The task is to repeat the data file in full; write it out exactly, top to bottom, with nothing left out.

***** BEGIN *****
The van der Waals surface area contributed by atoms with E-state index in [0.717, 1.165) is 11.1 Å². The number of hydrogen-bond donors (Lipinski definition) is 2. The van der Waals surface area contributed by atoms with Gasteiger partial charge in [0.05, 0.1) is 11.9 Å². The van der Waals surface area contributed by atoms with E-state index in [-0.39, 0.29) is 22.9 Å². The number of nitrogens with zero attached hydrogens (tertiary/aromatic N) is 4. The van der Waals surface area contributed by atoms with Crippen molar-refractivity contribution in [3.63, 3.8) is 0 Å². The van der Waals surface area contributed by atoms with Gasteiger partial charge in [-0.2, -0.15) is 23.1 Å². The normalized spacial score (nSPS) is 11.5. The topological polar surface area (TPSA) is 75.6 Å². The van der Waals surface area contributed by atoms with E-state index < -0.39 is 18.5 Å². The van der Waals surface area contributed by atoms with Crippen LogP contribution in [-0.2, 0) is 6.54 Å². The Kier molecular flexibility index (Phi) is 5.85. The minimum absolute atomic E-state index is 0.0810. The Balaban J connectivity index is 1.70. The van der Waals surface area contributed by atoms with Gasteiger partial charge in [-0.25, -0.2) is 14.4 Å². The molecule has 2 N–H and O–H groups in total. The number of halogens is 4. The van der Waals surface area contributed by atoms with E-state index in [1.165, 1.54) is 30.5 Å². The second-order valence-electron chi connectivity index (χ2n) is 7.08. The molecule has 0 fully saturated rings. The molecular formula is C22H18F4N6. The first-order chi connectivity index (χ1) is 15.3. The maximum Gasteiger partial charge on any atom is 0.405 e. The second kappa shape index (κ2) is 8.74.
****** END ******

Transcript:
The van der Waals surface area contributed by atoms with E-state index in [0.717, 1.165) is 11.1 Å². The number of hydrogen-bond donors (Lipinski definition) is 2. The van der Waals surface area contributed by atoms with Gasteiger partial charge in [0.05, 0.1) is 11.9 Å². The van der Waals surface area contributed by atoms with E-state index in [-0.39, 0.29) is 22.9 Å². The number of nitrogens with zero attached hydrogens (tertiary/aromatic N) is 4. The van der Waals surface area contributed by atoms with Crippen molar-refractivity contribution in [3.63, 3.8) is 0 Å². The van der Waals surface area contributed by atoms with Gasteiger partial charge in [-0.2, -0.15) is 23.1 Å². The normalized spacial score (nSPS) is 11.5. The topological polar surface area (TPSA) is 75.6 Å². The van der Waals surface area contributed by atoms with E-state index < -0.39 is 18.5 Å². The van der Waals surface area contributed by atoms with Crippen LogP contribution in [-0.2, 0) is 6.54 Å². The Kier molecular flexibility index (Phi) is 5.85. The minimum absolute atomic E-state index is 0.0810. The Balaban J connectivity index is 1.70. The van der Waals surface area contributed by atoms with Gasteiger partial charge in [-0.25, -0.2) is 14.4 Å². The molecule has 2 N–H and O–H groups in total. The number of halogens is 4. The van der Waals surface area contributed by atoms with E-state index in [1.165, 1.54) is 30.5 Å². The second-order valence-electron chi connectivity index (χ2n) is 7.08. The molecule has 0 fully saturated rings. The molecular formula is C22H18F4N6. The first-order chi connectivity index (χ1) is 15.3. The maximum Gasteiger partial charge on any atom is 0.405 e. The second kappa shape index (κ2) is 8.74.